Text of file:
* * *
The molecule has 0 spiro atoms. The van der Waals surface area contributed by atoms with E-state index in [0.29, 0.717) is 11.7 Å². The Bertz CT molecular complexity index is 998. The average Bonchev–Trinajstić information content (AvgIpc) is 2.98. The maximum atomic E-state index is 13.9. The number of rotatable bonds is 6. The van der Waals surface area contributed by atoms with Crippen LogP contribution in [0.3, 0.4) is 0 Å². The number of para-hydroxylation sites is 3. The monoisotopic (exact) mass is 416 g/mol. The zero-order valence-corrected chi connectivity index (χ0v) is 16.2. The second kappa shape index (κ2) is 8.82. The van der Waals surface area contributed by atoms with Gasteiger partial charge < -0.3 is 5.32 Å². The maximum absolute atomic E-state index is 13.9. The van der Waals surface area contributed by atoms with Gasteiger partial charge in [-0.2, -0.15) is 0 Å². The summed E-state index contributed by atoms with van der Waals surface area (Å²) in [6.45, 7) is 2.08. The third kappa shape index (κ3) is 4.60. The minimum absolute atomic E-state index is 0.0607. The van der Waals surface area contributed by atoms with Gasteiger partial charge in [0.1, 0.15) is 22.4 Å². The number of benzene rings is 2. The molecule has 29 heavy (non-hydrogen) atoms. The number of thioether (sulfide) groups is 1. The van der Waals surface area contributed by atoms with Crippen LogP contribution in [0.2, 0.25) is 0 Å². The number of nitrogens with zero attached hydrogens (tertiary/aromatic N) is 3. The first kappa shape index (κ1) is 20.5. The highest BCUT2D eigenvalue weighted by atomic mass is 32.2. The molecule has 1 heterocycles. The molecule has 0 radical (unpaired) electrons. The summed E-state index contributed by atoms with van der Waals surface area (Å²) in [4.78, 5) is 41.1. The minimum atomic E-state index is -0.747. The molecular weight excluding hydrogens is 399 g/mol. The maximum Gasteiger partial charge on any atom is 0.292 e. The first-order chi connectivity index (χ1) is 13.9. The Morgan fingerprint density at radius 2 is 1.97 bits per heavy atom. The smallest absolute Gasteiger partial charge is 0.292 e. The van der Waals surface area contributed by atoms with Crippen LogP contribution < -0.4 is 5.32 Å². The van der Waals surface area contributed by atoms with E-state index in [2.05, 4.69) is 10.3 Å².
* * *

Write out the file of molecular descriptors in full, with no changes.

The molecule has 0 spiro atoms. The van der Waals surface area contributed by atoms with E-state index in [0.29, 0.717) is 11.7 Å². The Bertz CT molecular complexity index is 998. The average Bonchev–Trinajstić information content (AvgIpc) is 2.98. The maximum atomic E-state index is 13.9. The number of rotatable bonds is 6. The van der Waals surface area contributed by atoms with Crippen LogP contribution in [0.3, 0.4) is 0 Å². The number of para-hydroxylation sites is 3. The monoisotopic (exact) mass is 416 g/mol. The zero-order valence-corrected chi connectivity index (χ0v) is 16.2. The second kappa shape index (κ2) is 8.82. The van der Waals surface area contributed by atoms with Gasteiger partial charge < -0.3 is 5.32 Å². The maximum absolute atomic E-state index is 13.9. The van der Waals surface area contributed by atoms with Gasteiger partial charge in [-0.2, -0.15) is 0 Å². The summed E-state index contributed by atoms with van der Waals surface area (Å²) in [6.45, 7) is 2.08. The third kappa shape index (κ3) is 4.60. The minimum absolute atomic E-state index is 0.0607. The van der Waals surface area contributed by atoms with Gasteiger partial charge in [0.1, 0.15) is 22.4 Å². The number of benzene rings is 2. The molecule has 29 heavy (non-hydrogen) atoms. The number of thioether (sulfide) groups is 1. The van der Waals surface area contributed by atoms with Crippen LogP contribution in [0.2, 0.25) is 0 Å². The number of nitrogens with zero attached hydrogens (tertiary/aromatic N) is 3. The first kappa shape index (κ1) is 20.5. The highest BCUT2D eigenvalue weighted by atomic mass is 32.2. The molecule has 1 heterocycles. The molecule has 0 radical (unpaired) electrons. The summed E-state index contributed by atoms with van der Waals surface area (Å²) in [4.78, 5) is 41.1. The minimum atomic E-state index is -0.747. The molecular weight excluding hydrogens is 399 g/mol. The maximum Gasteiger partial charge on any atom is 0.292 e. The first-order chi connectivity index (χ1) is 13.9. The Morgan fingerprint density at radius 2 is 1.97 bits per heavy atom. The smallest absolute Gasteiger partial charge is 0.292 e. The van der Waals surface area contributed by atoms with Crippen LogP contribution < -0.4 is 5.32 Å². The van der Waals surface area contributed by atoms with E-state index in [2.05, 4.69) is 10.3 Å².